Syndrome Getting Doctors’ Notice--Finally : * Medicine: Fragile X disorder is the most common type of mental retardation, but until recently there was an amazing lack of knowledge about it.


In 1983, Jeannie Lancaster was worried about her oldest son’s slow development, and her pediatrician urged having the boy tested for Fragile X Syndrome, a little-known and incurable form of inherited mental retardation.

“We were aware of significant problems with our oldest son and had been looking for an answer because we were seeing similarities in our younger son,” Lancaster said. “Our pediatrician attended a seminar on genetic conditions where Fragile X was presented. Based on the little he heard, he called us and said, ‘I think we got it.”’

She had never heard of Fragile X, but agreed to the test. Within days, her son and his brother and sister all had tested positive.

Fragile X Syndrome, the most common type of mental retardation, occurs randomly in about one in 1,000 births. Once lodged in a family, Fragile X can produce generations of retarded men and women.


“There was a lot of emotional roller coaster during that initial time,” Lancaster said of the diagnosis in 1983. “It was compounded because my extended family had questions about their children. I have a sister who has three children who also were diagnosed and another sister with two children who were diagnosed as having Fragile X.”

The Lancaster children were sent to Denver Children’s Hospital and its Fragile X clinic headed by Randi Hagerman, a pioneer Fragile X researcher and widely published pediatrician.

“I was complaining so much about people not knowing about Fragile X that Dr. Hagerman said, ‘Let’s do something about that,’ ” Lancaster recalled.

Hagerman and Dr. Pamela McKenzie, director of Children’s Hospital’s child development unit, in 1984 created the National Fragile X Foundation.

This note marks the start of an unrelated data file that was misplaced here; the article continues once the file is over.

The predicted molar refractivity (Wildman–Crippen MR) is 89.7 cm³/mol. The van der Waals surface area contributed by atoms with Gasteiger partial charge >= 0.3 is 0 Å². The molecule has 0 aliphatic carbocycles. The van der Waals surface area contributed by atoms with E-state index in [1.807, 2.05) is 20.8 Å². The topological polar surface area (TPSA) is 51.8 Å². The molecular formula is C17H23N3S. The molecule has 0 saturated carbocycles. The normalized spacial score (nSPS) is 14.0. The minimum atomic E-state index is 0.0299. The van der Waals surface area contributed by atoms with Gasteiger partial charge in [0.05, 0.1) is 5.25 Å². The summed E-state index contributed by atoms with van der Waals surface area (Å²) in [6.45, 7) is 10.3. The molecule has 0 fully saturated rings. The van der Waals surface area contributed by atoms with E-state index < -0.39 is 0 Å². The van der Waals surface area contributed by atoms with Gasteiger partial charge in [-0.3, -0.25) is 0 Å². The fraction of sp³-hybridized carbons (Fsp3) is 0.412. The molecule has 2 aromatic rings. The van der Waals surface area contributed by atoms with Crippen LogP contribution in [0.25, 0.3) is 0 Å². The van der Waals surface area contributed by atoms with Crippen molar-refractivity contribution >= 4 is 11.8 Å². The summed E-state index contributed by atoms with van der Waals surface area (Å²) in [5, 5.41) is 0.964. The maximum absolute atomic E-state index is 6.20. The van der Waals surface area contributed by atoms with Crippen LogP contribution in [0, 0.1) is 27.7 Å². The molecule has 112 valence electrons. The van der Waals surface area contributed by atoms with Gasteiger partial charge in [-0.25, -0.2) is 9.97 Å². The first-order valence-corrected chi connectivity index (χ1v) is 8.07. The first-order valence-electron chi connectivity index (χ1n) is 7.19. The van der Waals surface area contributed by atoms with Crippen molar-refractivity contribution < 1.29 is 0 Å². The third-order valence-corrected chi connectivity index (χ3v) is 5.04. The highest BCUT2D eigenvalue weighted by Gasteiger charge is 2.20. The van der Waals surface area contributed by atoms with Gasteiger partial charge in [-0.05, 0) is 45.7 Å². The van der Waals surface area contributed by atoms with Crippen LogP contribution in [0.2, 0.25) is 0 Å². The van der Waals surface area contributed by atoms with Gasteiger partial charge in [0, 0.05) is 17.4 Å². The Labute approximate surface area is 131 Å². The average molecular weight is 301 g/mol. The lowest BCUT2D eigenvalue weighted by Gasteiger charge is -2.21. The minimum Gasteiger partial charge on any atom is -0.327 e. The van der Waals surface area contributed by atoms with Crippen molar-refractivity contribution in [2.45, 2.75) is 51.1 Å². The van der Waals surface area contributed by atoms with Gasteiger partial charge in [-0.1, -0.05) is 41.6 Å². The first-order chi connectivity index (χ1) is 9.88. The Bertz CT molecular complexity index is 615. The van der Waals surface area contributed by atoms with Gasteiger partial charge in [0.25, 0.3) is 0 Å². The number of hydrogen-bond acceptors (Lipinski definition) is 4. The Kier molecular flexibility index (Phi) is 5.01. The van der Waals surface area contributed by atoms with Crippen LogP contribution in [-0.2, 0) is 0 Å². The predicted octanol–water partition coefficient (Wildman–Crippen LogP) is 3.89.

“One of the biggest frustrations was the amazing lack of knowledge of Fragile X among the medical community,” Lancaster said.

That is changing. Earlier this year, the Fragile X cell was identified by researchers at Emory University School of Medicine. The syndrome is characterized by a “fragile site” on one of the arms of the X chromosome. A female has two X chromosomes, while a male has an X and a Y.

“We found so many Fragile X patients in the early 1980s. There was little literature. Nobody knew about this disorder.” There was a great demand for information, Hagerman said.

Lancaster was the foundation’s first newsletter editor and later was a director.


The foundation began with an all-volunteer staff of parents and clinicians. McKenzie remains president, and Hagerman is scientific advisory liaison. Sabrina Jewell-Smart recently became the foundation’s coordinator and first full-time salaried employee.

The foundation now has 24 regional centers nationwide.

Jewell-Smart’s chief objective will be raising money to support research capitalizing on the recent Emory University findings.

“We want everybody in the world to know about the condition of Fragile X so that people who have it can be diagnosed and get the services needed. We also want to promote research in both clinic and science areas to understand, prevent and treat the condition,” McKenzie said.


In the beginning, “the main focus was to get as much information out to clinicians and professionals as well as parents,” Lancaster said. “There was very little to draw from, very little written for the public on Fragile X.”

Although Fragile X Syndrome is known to genetic researchers, most family doctors and educators are unaware of it, according to the foundation officials. Most of the estimated 200,000 Americans afflicted with it have not been diagnosed, they said.

Males with Fragile X Syndrome have poor eye contact, are hyperactive, are slow to learn to talk as toddlers and have speech and language limitations.

Physical manifestations include a long, narrow face in adulthood, large ears, extremely large testes, double-jointedness and heart murmurs.


“The hardest issue now is not so much dealing with my own children, because they are really super kids, but the knowledge that they, too, can pass it on. . . . That’s harder for me,” Lancaster said.

“I think it’s one of those things you come to terms with but you never get through because things will come up--crisis situations or just big steppingstones in childhood,” Lancaster said. “And that will bring the reality of it back so you grieve all over again.”